Richardson meanwhile has superstar potential with a prototype frame, physical tools and the ability to make big plays with his legs or arm. He is far more developed than people give him credit for — he just needs time and experience. He shares a lot of similarities to Josh Allen in that regard but let’s also not forget that Justin Herbert and Patrick Mahomes also had plenty of doubters coming into the NFL.
It’s hard not to watch Richardson — or Will Levis — and not think ‘this is what John Schneider has typically sought at the position’. Stroud and Young are so talented, however, that they also surely carry appeal.
You don’t have to take my word on the order of the QB’s taken. If you want to mix things around that’s fine. Any of the top four would be a great pick — an investment for the future at the most important position. A chance to grab someone special at quarterback. This isn’t a luxury pick — you would still have another first rounder, two second rounders and a third rounder to address other needs.
The Panthers trade up from #4
#1 Carolina (v/CHI) — C.J. Stroud (QB, Ohio State)
#2 Houston — Will Levis (QB, Kentucky)
#3 Arizona — Will Anderson (EDGE, Alabama)
#4 Indianapolis — Bryce Young (QB, Alabama)
In this situation, the Bears move out of the top five and increase the chances of three quarterbacks leaving the board before Seattle’s pick. If the Colts are content taking the third or fourth quarterback this could happen. If they grade QB3 or QB4 in the same range as QB1, they are less likely to try and get up to #1.
The Panthers at #9 have little chance of getting at a quarterback. I’m not convinced Anthony Richardson will last that long, for example. They are likely to be aggressive to solve this long-standing need.
Jalen Carter remains on the board and would be a strong option for Seattle at #5, along with Richardson. I suspect Will Anderson will be taken before Carter, simply due to the vast difference in how they’re perceived. Anderson is an amped up live-wire who plays with great effort. There have been well-publicised reports of character concerns for Carter and we all saw how gassed he looked against LSU and Ohio State.
The Seahawks have shown little fear in rolling the dice in the past and might be willing to take a chance on Carter’s potential due to the huge boom-factor of him working out. He’ll certainly need to do some serious fitness work in the off-season and he’ll need to allay character worries during the draft process. Yet there’s no doubting he might be the most talented player in the draft and at the very least he’s in the top-three.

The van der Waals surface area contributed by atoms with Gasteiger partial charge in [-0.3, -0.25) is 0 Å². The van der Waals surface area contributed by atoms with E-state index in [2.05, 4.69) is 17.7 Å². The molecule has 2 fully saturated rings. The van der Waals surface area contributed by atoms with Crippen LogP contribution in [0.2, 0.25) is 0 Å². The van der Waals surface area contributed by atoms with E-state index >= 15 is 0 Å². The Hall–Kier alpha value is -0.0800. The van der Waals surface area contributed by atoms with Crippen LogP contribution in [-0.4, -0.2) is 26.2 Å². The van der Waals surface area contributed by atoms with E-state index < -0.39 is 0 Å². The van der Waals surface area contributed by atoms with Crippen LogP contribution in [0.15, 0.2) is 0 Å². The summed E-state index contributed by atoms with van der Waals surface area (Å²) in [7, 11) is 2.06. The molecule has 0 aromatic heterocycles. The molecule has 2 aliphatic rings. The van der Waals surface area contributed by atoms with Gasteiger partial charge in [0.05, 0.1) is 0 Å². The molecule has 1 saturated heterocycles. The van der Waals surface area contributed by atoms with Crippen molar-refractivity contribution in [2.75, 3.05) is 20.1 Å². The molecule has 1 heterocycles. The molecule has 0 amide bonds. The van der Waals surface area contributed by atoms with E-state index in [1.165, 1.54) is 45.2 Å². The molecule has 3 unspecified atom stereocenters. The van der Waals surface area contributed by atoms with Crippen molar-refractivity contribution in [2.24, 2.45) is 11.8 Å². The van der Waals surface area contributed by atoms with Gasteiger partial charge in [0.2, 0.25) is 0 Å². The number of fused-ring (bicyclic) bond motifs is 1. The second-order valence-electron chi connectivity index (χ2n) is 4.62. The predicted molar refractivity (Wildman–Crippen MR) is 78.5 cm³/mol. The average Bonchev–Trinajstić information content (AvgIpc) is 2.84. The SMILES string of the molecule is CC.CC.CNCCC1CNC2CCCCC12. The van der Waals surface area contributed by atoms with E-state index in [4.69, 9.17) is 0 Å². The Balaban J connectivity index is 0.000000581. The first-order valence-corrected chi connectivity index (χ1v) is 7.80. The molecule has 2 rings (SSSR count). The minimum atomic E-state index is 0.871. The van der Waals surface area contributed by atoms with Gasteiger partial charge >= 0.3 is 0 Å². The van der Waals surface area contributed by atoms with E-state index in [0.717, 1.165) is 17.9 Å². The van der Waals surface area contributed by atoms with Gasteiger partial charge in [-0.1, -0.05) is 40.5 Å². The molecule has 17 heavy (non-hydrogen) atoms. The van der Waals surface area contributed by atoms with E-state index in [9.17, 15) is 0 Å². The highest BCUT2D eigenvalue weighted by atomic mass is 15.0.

Character, attitude and effort matters. Taking a flashy defensive tackle at #5 won’t mean much if he can’t play more than 40% of the snaps or creates issues behind the scenes. The risk factor has to be considered here and likely will be considered by teams (eg Arizona) who are provided an opportunity to weigh up Anderson vs Carter.
This is why Todd McShay called Carter a ‘hot-button name’ when reporting on the concerns within the league. It’s going to be discussed a lot, analysed a lot. One of the main reasons will be the lack of concern regarding Anderson or the top quarterbacks who all have no such character complaints.
One of the benefits of picking at #5 is other teams get to make your decision a lot easier. At #3 it might be very difficult to pick between Anderson, Carter and the third quarterback. That’s a very challenging call with a chance to look foolish if you get it wrong. If the decision comes down to Carter and the fourth quarterback on the board, there’s probably going to be less blowback if the pick goes wrong. It’ll be seen as a ‘no brainer’ to take Carter and there might be a decent grading difference between the top three quarterbacks and Anthony Richardson — who has a lot less starting experience.
For Seahawks fans desperate for the team to draft a defensive lineman and are worried falling to #5 takes them out of range for Anderson or Carter — this is a realistic scenario that keeps one of them on the board.
Ultimately this is just a follow-up to what I wrote yesterday. Having #3 instead of #5 is obviously preferable. That’s stating the obvious. However — the Seahawks are guaranteed to be in position to draft one of:
That’s a really good group and any of the six are worth the pick.
This is a good thing for the Seahawks.
There are going to be other scenarios worth discussing as time goes on. I don’t think it’s out of the realms of possibility Houston takes a defender at #2, especially if they love Anderson or Carter. We’ve got plenty of time to break it all down.
I will again plead with fans to be open minded about the possibility of a quarterback or a defensive lineman at #5. Both options should and almost certainly will be considered.
I’d also ask for people to not believe everything you read about these players in the mainstream media. There are plenty of false narratives out there about this quarterback class — and about some of the defenders too.